First Contact with a Mac From a Windows Guy Perspective

I’m an Apple hater. I don’t hide it. I’ve been using Windows since 1995. Yes, that’s Windows 3.11. I’m not a Windows fanboy. I’ve tried Linux. Didn’t like it as a daily driver because it’s not usable enough and I can’t find all the apps I need. I’ve never tried macOS, until today.

I don’t like Apple because I don’t like their philosophy more than anything else. I can forgive their beautifully crafted products for being overpriced, but I don’t like their walled garden and I like having a choice, instead of letting someone else decide what’s best for me.

If I have to choose between simple and complicated, but with lots of options that I may never use I will always choose the latter. This sums up my personal philosophy.

Why I Chose a Mac After Using Windows Since 1995

That being said I also think I need to keep an open mind, and since I love computers, no matter who makes them, when I’ve been asked at work what kind of laptop I want I promptly answered: I want a Mac.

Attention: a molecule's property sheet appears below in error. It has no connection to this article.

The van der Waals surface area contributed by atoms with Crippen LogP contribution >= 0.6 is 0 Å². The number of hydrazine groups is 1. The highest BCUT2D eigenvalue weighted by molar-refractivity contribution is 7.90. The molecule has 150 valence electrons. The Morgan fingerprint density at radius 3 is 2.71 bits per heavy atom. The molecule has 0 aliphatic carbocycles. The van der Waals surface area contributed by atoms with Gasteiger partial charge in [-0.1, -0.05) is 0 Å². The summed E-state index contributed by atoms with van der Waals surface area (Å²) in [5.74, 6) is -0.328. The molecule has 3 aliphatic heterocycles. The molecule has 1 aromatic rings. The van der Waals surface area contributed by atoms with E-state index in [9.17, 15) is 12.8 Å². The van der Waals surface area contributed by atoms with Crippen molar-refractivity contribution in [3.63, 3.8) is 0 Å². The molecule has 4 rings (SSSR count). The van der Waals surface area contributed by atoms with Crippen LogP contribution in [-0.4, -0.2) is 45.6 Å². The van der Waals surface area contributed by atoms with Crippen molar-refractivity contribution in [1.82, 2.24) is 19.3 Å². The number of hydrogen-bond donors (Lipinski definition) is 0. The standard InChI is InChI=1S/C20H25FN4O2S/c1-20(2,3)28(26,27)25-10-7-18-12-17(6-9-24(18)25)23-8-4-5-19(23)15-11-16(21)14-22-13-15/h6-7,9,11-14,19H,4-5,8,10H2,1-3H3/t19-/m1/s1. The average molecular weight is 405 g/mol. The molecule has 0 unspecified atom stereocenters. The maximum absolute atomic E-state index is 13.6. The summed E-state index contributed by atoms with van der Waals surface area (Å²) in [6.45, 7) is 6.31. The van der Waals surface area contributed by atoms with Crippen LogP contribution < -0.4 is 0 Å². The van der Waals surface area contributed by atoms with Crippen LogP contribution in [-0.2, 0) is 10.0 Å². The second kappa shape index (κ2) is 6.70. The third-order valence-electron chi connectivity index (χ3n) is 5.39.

I want to learn to use Macs and what better way to do it than force myself to use a Mac for work? This way I have no choice, but to learn the ins and outs of macOS and the Apple experience.

This is how my Mac adventure began in early 2023.

Important disclaimer: I’m not switching to a Mac. I’m adding a Mac to my workflow so I can learn to use Apple’s ecosystem. If I will ever use two phones I may get an iPhone next to my existing Android smartphone. I’ll also keep using Windows on my gaming laptop and desktop.

This first article will sum up my initial thoughts gathered after just a few hours of using macOS. So, I’m writing this article in the first 24 hours after unboxing my MacBook Pro 14 with an M2 chip.

It’s the default configuration with 16 GB RAM and 512 GB SSD. I suspect it will be plenty fast for my workflows, but we’ll dive into performance in a separate article.

The Unboxing Experience is What You Expect from Apple

While I haven’t used a Mac before I did own a few iPads and have briefly looked at and touched MacBooks, so I think I knew what to expect.

I was not disappointed. Unboxing a modern Mac is an experience on its own. If you like this kind of thing then great. If you’re like me, you will skip past the unboxing as quickly as possible.

I would like to see companies pay more attention to customer needs, not trivial things like packaging, but I guess they do it because people care enough. It’s not just Apple, but Apple does it best.